Biden and Xi Struggle to Compete in Asia

What do the two superpowers have in common as they woo the region? Flawed strategies.

Crabtree-James-foreign-policy-columnist5
Crabtree-James-foreign-policy-columnist5
James Crabtree
By , a columnist at Foreign Policy and the executive director of the International Institute for Strategic Studies-Asia.
A grid of video screens shows U.S President Joe Biden attends a virtual summit with ASEAN leaders/
A grid of video screens shows U.S President Joe Biden attends a virtual summit with ASEAN leaders/
U.S President Joe Biden attends a virtual summit with ASEAN leaders on Oct. 26, 2021. EyePress News via Reuters

Southeast Asian leaders are on their way to Washington this week to meet with U.S. President Joe Biden for a long-awaited summit. Biden’s agenda for his twice-delayed meeting with the Association of Southeast Asian Nations (ASEAN): to stop the region’s drift toward China. But the summit is taking place at a watershed moment for another reason. As the United States and China step up their global contest for influence and power, each is readying new plans to address their respective strategic blind spots. And neither plan is likely to succeed.

All too aware that the United States’ economic clout in the region is declining as China’s market continues to grow, Biden will use this week’s special summit to talk up his forthcoming Indo-Pacific Economic Framework (IPEF). A patchwork plan, the IPEF tries to make up for Washington’s new unwillingness to negotiate the kind of market-opening trade deals Asian leaders like—and which China remains happy to strike.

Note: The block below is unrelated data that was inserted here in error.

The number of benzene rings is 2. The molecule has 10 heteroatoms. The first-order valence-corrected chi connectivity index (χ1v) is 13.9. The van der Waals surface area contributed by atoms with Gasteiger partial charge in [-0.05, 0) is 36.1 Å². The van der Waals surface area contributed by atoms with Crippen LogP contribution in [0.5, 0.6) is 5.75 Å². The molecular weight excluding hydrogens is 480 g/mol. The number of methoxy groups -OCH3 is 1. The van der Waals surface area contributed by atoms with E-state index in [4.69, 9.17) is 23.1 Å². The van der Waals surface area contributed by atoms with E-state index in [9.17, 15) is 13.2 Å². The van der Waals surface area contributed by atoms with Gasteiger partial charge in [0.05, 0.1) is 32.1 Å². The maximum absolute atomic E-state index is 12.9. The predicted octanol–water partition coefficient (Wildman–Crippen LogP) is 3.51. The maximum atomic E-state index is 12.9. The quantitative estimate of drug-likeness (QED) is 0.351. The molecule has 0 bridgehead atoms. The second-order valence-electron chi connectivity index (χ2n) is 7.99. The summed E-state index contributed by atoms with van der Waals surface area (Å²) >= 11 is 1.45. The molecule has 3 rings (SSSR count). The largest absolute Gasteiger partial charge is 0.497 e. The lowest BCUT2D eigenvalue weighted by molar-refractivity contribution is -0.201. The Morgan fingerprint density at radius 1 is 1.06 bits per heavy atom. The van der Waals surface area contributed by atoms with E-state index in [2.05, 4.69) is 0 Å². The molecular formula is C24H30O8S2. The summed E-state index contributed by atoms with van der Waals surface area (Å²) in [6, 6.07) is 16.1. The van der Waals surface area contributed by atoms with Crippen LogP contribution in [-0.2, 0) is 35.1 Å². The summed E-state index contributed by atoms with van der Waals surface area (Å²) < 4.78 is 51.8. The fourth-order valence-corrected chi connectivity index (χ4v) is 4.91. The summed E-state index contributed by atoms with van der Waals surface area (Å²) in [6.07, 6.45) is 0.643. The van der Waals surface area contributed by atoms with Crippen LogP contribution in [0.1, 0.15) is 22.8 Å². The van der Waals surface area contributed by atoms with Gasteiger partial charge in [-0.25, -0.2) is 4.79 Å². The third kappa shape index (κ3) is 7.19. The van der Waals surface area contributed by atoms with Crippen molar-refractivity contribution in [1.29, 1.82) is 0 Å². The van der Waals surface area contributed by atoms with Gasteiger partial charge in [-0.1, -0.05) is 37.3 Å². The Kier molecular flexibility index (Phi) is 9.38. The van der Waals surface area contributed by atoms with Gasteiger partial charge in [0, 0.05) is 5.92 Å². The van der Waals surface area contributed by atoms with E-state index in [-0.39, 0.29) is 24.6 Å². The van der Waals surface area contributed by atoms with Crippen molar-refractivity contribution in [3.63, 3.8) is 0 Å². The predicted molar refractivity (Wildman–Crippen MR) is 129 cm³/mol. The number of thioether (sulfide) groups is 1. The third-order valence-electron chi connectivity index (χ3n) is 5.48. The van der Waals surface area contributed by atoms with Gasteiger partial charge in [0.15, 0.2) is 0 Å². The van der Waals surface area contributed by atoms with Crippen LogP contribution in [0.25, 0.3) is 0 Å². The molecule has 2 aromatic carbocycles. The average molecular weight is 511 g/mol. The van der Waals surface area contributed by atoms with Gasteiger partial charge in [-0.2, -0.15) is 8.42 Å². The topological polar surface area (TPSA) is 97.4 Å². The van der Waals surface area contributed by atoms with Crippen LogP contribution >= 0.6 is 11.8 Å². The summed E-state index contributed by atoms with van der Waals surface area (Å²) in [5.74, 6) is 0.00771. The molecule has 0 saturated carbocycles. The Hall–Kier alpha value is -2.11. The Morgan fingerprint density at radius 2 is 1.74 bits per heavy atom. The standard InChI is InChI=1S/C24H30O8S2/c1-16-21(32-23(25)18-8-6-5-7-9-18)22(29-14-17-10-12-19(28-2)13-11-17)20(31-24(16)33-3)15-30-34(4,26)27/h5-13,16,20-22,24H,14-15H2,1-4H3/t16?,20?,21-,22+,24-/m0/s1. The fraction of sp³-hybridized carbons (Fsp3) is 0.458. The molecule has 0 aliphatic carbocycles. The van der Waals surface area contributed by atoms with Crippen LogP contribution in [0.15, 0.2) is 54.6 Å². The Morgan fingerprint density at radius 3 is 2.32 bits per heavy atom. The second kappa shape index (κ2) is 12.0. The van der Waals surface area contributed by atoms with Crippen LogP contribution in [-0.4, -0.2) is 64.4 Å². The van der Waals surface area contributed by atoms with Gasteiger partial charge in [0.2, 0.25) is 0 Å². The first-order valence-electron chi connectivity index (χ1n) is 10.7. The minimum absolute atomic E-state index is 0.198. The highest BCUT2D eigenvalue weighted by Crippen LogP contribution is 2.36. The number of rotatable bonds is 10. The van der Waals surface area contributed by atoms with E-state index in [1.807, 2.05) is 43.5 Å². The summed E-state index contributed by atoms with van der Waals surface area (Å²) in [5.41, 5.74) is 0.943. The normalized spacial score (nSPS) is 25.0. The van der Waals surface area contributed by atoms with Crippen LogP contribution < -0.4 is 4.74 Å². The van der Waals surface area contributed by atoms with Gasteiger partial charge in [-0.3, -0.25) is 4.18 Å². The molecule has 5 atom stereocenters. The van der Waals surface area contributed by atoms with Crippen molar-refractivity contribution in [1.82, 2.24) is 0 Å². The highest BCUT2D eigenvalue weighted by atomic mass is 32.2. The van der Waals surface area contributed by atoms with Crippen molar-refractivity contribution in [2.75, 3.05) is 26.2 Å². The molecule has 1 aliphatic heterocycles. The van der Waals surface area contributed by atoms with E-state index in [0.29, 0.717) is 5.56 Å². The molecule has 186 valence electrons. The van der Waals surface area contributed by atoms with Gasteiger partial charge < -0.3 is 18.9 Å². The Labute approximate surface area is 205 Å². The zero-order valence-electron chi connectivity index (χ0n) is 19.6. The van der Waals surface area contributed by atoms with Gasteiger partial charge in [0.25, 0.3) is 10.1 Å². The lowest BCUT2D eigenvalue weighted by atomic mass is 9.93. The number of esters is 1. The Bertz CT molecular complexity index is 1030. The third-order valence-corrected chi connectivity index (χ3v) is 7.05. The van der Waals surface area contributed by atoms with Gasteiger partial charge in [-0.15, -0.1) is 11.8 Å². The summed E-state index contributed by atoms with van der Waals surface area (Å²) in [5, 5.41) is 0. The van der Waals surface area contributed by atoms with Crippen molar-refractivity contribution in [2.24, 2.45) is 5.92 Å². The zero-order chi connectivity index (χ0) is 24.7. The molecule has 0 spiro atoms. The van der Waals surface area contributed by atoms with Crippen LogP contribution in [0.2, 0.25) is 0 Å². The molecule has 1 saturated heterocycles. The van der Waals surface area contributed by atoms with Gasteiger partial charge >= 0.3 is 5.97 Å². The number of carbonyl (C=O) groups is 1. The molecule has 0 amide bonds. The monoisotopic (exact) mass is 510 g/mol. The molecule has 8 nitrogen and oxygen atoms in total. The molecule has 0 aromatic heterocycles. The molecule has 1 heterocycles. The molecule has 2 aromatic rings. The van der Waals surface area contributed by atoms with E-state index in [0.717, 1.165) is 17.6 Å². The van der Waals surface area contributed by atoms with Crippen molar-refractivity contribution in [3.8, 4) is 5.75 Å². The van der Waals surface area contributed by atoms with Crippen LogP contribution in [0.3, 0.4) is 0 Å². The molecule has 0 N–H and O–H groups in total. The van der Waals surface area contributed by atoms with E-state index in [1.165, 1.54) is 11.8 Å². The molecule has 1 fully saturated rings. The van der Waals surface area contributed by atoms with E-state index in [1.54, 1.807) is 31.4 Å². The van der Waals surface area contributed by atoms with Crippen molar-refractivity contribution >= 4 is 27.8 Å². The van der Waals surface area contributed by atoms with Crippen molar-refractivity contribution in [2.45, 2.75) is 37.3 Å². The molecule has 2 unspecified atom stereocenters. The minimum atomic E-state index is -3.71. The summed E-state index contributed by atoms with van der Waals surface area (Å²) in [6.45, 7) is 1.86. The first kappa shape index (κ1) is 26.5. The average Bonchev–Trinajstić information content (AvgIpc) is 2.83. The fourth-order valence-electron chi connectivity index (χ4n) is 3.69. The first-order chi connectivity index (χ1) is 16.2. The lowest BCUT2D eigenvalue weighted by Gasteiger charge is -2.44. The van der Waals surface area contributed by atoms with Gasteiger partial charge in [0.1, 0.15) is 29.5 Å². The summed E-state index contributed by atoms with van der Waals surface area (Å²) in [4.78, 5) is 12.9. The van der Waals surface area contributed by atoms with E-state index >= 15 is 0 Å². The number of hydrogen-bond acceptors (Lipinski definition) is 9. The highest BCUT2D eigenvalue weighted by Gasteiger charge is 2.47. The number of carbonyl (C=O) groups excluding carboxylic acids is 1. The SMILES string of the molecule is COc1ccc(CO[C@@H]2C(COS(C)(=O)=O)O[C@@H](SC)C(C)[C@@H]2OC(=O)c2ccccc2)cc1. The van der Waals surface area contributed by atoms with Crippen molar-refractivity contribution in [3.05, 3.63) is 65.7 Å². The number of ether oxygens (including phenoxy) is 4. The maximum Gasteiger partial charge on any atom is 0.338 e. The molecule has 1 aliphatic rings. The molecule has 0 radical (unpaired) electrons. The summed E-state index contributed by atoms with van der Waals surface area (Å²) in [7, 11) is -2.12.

Meanwhile, Beijing is touting a new scheme of its own, similarly designed to patch a hole in its global strategy. China has been unable to push back effectively against the United States’ global network of alliances and its role as a security guarantor—a role that has, if anything, grown stronger since Russia’s invasion of Ukraine. That’s why Beijing is now rolling out its Global Security Initiative, first floated by Chinese President Xi Jinping at the Boao Forum for Asia last month but ill-defined so far.

Southeast Asian leaders are on their way to Washington this week to meet with U.S. President Joe Biden for a long-awaited summit. Biden’s agenda for his twice-delayed meeting with the Association of Southeast Asian Nations (ASEAN): to stop the region’s drift toward China. But the summit is taking place at a watershed moment for another reason. As the United States and China step up their global contest for influence and power, each is readying new plans to address their respective strategic blind spots. And neither plan is likely to succeed.

All too aware that the United States’ economic clout in the region is declining as China’s market continues to grow, Biden will use this week’s special summit to talk up his forthcoming Indo-Pacific Economic Framework (IPEF). A patchwork plan, the IPEF tries to make up for Washington’s new unwillingness to negotiate the kind of market-opening trade deals Asian leaders like—and which China remains happy to strike.